Master Builders Queensland is urging companies not to sack apprentices when time get tough.
Master Builders Queensland is urging companies not to sack apprentices when time get tough. File

Apprentices defy national trend

UP to 100,000 Australian jobs are set to be slashed within the next 12 months, according to economists.

The nation's unsteady economy may see the unemployment rates soar in 2012.

And, when times are tough, it seems apprentices are the ones copping the boot, with many companies opting to sack their apprentices at the first sign of financial pressure.

Master Builders Queensland (MBQ) executive director Graham Cuthbert said the construction industry in particular needed to stop laying off apprentices.

"As soon as there's any downturn of any description we tend to lay off our apprentices," Mr Cuthbert said.

"The big issue is, it's an additional cost to employ an apprentice, so when things get tight financially, apprentices are the first to get laid off."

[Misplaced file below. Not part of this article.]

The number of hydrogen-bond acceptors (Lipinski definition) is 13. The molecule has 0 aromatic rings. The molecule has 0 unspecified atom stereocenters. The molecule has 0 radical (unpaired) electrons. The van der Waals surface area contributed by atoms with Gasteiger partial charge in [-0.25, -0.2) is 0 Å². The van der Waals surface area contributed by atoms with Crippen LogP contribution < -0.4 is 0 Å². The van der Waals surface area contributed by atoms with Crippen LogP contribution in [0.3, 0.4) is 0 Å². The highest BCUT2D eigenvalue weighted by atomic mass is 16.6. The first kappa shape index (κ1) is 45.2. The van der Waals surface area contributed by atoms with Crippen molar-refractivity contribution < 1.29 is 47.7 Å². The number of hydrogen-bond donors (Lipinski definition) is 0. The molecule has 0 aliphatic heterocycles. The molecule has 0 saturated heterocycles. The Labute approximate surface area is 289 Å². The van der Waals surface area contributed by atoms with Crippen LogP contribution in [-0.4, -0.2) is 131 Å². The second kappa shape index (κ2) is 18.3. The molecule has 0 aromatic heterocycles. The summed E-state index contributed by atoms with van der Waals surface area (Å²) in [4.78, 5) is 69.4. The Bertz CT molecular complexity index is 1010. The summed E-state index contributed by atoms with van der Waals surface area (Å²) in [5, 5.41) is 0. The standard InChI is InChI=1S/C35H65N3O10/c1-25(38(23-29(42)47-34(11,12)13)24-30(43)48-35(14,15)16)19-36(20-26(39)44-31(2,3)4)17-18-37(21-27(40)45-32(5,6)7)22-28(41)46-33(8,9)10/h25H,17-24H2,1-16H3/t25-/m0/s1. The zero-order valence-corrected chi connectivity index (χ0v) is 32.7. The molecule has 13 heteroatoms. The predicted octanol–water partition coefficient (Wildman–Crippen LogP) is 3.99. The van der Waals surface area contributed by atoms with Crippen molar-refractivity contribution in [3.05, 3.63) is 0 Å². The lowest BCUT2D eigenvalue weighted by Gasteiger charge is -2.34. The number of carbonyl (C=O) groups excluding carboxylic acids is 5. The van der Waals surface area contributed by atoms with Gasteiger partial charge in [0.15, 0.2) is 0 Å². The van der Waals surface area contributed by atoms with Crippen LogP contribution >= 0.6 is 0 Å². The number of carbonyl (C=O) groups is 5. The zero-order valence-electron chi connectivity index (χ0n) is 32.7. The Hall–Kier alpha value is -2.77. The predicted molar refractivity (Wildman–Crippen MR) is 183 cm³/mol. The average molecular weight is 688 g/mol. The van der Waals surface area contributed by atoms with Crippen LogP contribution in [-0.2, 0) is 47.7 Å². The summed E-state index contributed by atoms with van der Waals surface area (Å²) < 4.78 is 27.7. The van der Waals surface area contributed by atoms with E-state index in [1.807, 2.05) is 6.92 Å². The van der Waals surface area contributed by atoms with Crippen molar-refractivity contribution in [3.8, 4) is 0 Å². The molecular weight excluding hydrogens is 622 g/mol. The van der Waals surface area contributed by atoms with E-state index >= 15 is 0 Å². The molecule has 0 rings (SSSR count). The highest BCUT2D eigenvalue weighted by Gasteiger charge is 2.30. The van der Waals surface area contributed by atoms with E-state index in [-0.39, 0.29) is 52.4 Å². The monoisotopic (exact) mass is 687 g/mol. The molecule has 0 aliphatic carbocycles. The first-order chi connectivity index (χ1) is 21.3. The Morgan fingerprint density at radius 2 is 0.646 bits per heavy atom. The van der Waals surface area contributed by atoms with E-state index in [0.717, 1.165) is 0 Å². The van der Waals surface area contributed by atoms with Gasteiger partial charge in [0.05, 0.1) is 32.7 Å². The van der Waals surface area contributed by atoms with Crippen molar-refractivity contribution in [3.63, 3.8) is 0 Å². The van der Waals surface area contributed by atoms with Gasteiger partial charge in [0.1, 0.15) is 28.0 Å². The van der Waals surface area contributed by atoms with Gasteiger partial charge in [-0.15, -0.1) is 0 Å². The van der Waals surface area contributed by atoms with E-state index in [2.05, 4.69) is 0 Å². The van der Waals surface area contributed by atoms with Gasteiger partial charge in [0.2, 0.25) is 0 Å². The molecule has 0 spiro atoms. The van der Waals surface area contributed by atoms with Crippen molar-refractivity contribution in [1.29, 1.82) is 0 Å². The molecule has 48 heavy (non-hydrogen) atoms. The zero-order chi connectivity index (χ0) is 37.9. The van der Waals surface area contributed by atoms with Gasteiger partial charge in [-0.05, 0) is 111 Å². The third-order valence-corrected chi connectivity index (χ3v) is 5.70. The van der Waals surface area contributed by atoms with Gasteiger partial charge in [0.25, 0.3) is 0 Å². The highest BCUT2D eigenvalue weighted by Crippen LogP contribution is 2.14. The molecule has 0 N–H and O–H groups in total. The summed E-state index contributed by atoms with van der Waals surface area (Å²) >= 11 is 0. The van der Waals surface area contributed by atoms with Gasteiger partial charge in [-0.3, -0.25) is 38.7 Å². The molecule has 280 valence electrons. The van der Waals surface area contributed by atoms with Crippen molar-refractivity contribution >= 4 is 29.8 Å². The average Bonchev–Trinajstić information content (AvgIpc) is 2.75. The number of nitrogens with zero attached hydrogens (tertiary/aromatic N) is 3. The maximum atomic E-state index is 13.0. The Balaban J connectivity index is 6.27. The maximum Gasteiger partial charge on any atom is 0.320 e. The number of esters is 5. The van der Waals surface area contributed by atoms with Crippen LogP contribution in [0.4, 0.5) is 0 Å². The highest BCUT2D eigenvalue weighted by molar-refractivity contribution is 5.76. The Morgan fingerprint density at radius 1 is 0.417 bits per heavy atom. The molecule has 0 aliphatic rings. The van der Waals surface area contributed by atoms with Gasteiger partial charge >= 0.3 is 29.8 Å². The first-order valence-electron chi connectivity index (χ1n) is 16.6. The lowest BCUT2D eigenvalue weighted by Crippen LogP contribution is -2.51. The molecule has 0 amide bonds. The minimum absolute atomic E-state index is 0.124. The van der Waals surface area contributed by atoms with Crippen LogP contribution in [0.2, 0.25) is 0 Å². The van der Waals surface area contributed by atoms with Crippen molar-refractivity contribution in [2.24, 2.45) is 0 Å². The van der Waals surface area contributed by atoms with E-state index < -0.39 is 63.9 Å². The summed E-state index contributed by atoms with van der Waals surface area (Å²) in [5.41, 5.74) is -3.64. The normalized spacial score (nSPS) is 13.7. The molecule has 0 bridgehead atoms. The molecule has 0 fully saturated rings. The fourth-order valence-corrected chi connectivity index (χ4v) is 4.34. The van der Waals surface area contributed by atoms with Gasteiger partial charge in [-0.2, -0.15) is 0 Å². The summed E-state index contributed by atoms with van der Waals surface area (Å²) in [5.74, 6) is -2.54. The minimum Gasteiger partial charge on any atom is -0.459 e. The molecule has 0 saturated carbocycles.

Mr Cuthbert said he had a key phrase he liked to remind people of when it came to deciding whether to sack an apprentice or not: "Our industry, our future, our responsibility," he said.

He said understanding these six words was fundamental for the future of our tradesmen.

"If we keep going like this, we will be looking at skill shortages in the future.

"The other side of it is, we need to make more attempts to employ apprentices."

Queensland are already feeling the unemployment pinch, with 10,000 workers out of a job in Brisbane alone.

"We lost 10,000 workers in Brisbane. Our industry is down 40% on construction," Mr Cuthbert said.

"There is a notable exception (with companies laying off apprentices), but a vast majority do lay apprentices off when things get tight.

"It's not a new phenomenon," he said.

But Donna Howard from Busy At Work Apprenticeship Services said despite the national scare, apprentices were still signing up in their numbers locally.

"In the month I get back from leave, I have 50 apprentices to sign up, just in January," Mrs Howard said.

"I have apprentices starting in logistics, carpentry, transport, vets, hairdressers, fitness, electricians, and a lot in agriculture.

"Also, we were in Southport the other week and they've got sign-ups coming out of their ears, so there still rolling in," she said.


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